The TMP will allow up to 49 Hector’s dolphins to be caught in nets per year off the East Coast of the South Island of NZ. Apparently this is acceptable because we can let that many drown, and the population will recover to become thriving again! We don’t think that a plan that calls for one dead dolphin a week is acceptable.
Option 3, the best scenario for the dolphins proposes protection north and south of Banks Peninsula but leaves a huge unprotected hole near Akaroa. We’ve called this the ‘death zone’. This will force fishermen currently operating in Pegasus Bay and Timaru to fish off Akaroa creating an even worse situation than today for the local dolphin population.
Given the above, it seems to ignore the vital economic value created by Hector’s dolphins off Akaroa. The total estimated economic value from set netting is $3.5M and trawl fishing is $8.7M per year in the South Island. (there is no information of how these numbers were derived). Eco-tourism drives $25M per year for Banks Peninsula alone. The proposed option 3 changes reduces fishing revenue by just $170,000 per year in Pegasus Bay and $870,000 in South Canterbury. A small amount compared to the tourism benefits. Further extension to close the ‘death zone’ will also have very minor economic impact.
The TMP is silent on allowing flounder nets inside Akaroa and Lyttelton during the winter months. It’s therefore proposing for this to continue placing risks for the dolphins in the upper harbours. We know for sure dolphins have been caught in these nets recently. Here’s a press article discussing it.
Where are the Dolphins?
The death zone has been justified in the TMP because sightings are seemingly lower off Akaroa. This is simply incorrect and goes against everything we know about the dolphins.
There are many dolphin sightings in the death zone as mapped out below using data from many surveys since 2002.
The TMP has tried to model the habitat of dolphins using a number of assumptions. One is related to public sightings; clearly there aren’t many recreational boats 10 miles off the Akaroa heads! The second is related to water clarity. They have assumed where the water is quite clear, there aren’t many dolphins. This is pretty bad science given the sighting data we have from Otago University.
The Hector’s population around Banks Peninsula is the largest in NZ. The TMP says, therefore it’s OK for many to die in nets. A scenario that’s not acceptable and is completely at odds with our international brand position.
The dolphins face many threats around our national coast lines. Some other sub populations may not survive meaning the Banks Peninsula population has to be strong and thriving. There is no room for set nets. The TMP calls for the BP population to recover to 80% of its carrying capacity (ie best case population) whereas the stakeholder working groups all agreed that 90-95% was more appropriate.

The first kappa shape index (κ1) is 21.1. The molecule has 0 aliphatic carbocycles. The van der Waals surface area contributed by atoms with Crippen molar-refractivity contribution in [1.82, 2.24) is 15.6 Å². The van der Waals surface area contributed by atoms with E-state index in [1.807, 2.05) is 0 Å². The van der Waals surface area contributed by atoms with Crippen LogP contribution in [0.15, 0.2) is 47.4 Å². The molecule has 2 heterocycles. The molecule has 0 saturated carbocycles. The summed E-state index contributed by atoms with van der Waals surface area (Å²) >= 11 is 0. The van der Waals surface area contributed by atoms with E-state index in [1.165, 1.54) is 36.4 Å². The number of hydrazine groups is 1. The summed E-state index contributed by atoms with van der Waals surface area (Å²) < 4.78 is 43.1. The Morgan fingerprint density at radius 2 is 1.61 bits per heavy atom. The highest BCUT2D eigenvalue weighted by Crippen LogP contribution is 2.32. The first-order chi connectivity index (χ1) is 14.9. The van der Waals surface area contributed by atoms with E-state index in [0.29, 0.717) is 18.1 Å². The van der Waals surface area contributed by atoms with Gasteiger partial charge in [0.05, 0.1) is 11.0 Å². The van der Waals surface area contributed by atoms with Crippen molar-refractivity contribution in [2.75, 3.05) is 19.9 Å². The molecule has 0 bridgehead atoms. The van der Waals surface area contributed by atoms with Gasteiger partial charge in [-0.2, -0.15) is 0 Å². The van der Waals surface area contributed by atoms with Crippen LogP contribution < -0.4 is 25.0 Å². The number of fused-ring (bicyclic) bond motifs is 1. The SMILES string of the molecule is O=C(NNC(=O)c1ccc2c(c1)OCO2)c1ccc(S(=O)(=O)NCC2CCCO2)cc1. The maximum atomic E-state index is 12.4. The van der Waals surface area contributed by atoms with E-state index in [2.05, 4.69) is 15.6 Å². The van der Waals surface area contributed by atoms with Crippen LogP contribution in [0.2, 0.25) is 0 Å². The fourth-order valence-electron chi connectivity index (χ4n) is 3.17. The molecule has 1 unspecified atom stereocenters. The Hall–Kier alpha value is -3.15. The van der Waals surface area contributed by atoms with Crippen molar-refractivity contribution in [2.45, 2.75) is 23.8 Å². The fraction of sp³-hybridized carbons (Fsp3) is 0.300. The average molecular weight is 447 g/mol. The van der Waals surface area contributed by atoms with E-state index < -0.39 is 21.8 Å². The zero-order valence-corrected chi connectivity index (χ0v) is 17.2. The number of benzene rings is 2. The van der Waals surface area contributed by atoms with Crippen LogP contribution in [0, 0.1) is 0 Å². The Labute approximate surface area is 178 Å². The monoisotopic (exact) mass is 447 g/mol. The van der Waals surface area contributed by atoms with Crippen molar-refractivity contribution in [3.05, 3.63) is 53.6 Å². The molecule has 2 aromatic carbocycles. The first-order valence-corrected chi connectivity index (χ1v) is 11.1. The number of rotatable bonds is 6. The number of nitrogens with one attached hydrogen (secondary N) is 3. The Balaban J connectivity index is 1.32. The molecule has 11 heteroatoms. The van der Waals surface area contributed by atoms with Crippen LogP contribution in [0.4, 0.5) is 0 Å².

Toxo is a Red Herring
A brief note on Toxoplasmosis which features in the TMP. This is a disease probably contained in cat poo (yes) washing into rivers with the dolphins somehow ingesting enough to kill them. There have been some dead dolphins examined on beaches with toxoplasmosis being the most likely final cause of death. This may be an issue for the dolphins or may not. We simply don’t have enough reliable information.
We know right now 100% that nets are killing dolphins and we have the chance to deal with it today. Toxo is forgive the pun a complete red herring. For this to be included as major threat (and greater than fishing) in the TMP is a significant issue and calls into question the whole integrity of the process.
When is a Sanctuary Not a Sanctuary?
The TMP proposes to expand the Banks Peninsula Marine Mammal Sanctuary out to 20 miles and further up and down the coast, which at a quick read sounds like good news. However we need to be clear that the sanctuary only provides protection for non-fishing threats such as restrictions on seismic surveying and seabed mining. The TMP contradicts itself by calling for non-fishing protection out to 20 miles (ie accepting there are dolphins in this range to be protected), but then allowing fishing within the sanctuary by seemingly saying there are few dolphins in the range.
How Can You Help?
Please help the dolphins by emailing this address firstname.lastname@example.org. outlining your concerns about the situation above.
A plan calling for one dead Hector’s dolphin a week is not acceptable.
The death zone off Banks Peninsula is not acceptable. We need net bans all around the peninsula where the dolphins range including in the area off Akaroa Heads.
Expand the netting ban to include flounder nets in the upper harbours from April to Sept.
Support option 3 of the plan around Canterbury BUT with further extensions out to 100m in depth.
Support the TMP proposal for a larger marine mammal sanctuary to protect against mining and other non fishing threats in future.
The best way to make an impact is by sending a personal email with your concerns to email@example.com or you can fill in one of the on-line surveys here or here or here.
Submissions close Monday 19 August 2019.
At the end of the consultation period, DOC and Fisheries New Zealand will analyse your submissions and present them to the Ministers of Fisheries and Conservation for their decision.